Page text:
Separation of Powers, in Practice. Strict separation of legislative, judicial, and executive functions, however, cannot in fact be drawn or maintained. Although Congress is the principal legislative branch, the judiciary interprets the meaning of acts of Congress and has assumed power to review their constitutionality. The Constitution obliges the president to report to Congress annually on the "State of the Union" and thereby to recommend legislation. The president's signature is required for a bill to become law, unless each house of Congress passes the bill by a two-thirds majority after the president has withheld said signature. The Constitution empowers the Senate to participate in executive actions by confirming presidential appointments (including appointments to the federal courts) and by consenting to treaties through a two-thirds majority.
Thus, from the beginning of the new government, each branch involved itself in performing functions of another. Accordingly, each branch soon became expected not only to check and balance the others but also to create new practices and institutions for fulfilling the high aspirations of the Founding Fathers. Chief Justice John Marshall established the Supreme Court's acquisition of the power of judicial review (Marbury v. Madison); Pres. Thomas Jefferson extended the executive's power in ill-defined situations (for example, the Louisiana Purchase); and Speaker Henry Clay and other congressional leaders competed with the other branches to design programs and policies affecting national expansion, roads, tariffs, and slavery. Congress soon was expected (by itself and others) to be a full and active participant in the widest range of problems that concern national government.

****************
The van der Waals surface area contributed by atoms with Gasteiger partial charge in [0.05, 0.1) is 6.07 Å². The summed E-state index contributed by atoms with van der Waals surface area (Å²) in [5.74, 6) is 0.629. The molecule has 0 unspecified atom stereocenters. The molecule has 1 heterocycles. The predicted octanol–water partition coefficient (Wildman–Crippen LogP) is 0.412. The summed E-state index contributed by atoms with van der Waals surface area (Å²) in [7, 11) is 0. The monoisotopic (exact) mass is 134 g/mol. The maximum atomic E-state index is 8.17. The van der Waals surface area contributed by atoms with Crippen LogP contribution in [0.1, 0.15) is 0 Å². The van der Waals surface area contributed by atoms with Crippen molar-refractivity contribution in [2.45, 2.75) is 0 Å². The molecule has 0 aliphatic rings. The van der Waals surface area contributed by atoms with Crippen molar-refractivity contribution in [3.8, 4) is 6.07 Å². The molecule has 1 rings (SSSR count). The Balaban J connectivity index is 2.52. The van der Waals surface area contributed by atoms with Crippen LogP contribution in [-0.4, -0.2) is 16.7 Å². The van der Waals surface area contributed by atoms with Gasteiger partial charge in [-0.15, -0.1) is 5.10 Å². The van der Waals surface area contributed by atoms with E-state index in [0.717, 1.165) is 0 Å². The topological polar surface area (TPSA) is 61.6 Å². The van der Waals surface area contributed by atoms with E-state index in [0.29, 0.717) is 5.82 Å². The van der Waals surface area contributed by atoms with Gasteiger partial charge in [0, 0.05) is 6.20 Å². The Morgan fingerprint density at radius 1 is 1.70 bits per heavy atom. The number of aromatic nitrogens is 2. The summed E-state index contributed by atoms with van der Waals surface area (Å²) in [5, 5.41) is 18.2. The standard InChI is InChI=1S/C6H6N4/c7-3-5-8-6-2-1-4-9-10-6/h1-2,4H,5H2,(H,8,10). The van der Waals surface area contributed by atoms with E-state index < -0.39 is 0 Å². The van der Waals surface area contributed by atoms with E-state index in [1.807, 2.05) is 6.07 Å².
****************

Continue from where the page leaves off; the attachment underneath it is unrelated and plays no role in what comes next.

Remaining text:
Efforts to Achieve Balance and Retain Initiative. As an instrument of checks and balances, Congress has changed little since its inception. Through annual appropriations, legislative authorizations, committee investigations, Senate approval of appointments and treaties, and intimate daily contacts, Congress (often acting through its leaders or committees rather than as House and Senate) continues to check executive and judicial power, either by direct action or by others' anticipation of its action. While many other national legislatures have assumed merely ceremonial status or have been subjugated by the executive, Congress remains a fully active, working part of the system of checks and balances. Indeed, Congress ranks as one of the world's most powerful and effective legislatures.
The influence of Congress rests in its checking, balancing, delaying, questioning, amending, and negating actions of the executive without rendering the government inoperative or ineffective. The executive branch anticipates congressional reaction to its major moves and so acts to win legislative support. Though the Senate rarely fails to confirm a presidential appointment, the president usually inquires privately whether a nominee is acceptable and withdraws the nomination if he or she is not. Similarly, the president often attempts to anticipate the reaction of Congress to legislation that he or she plans to request and usually adjusts proposals so as to increase the probability of a favorable congressional decision.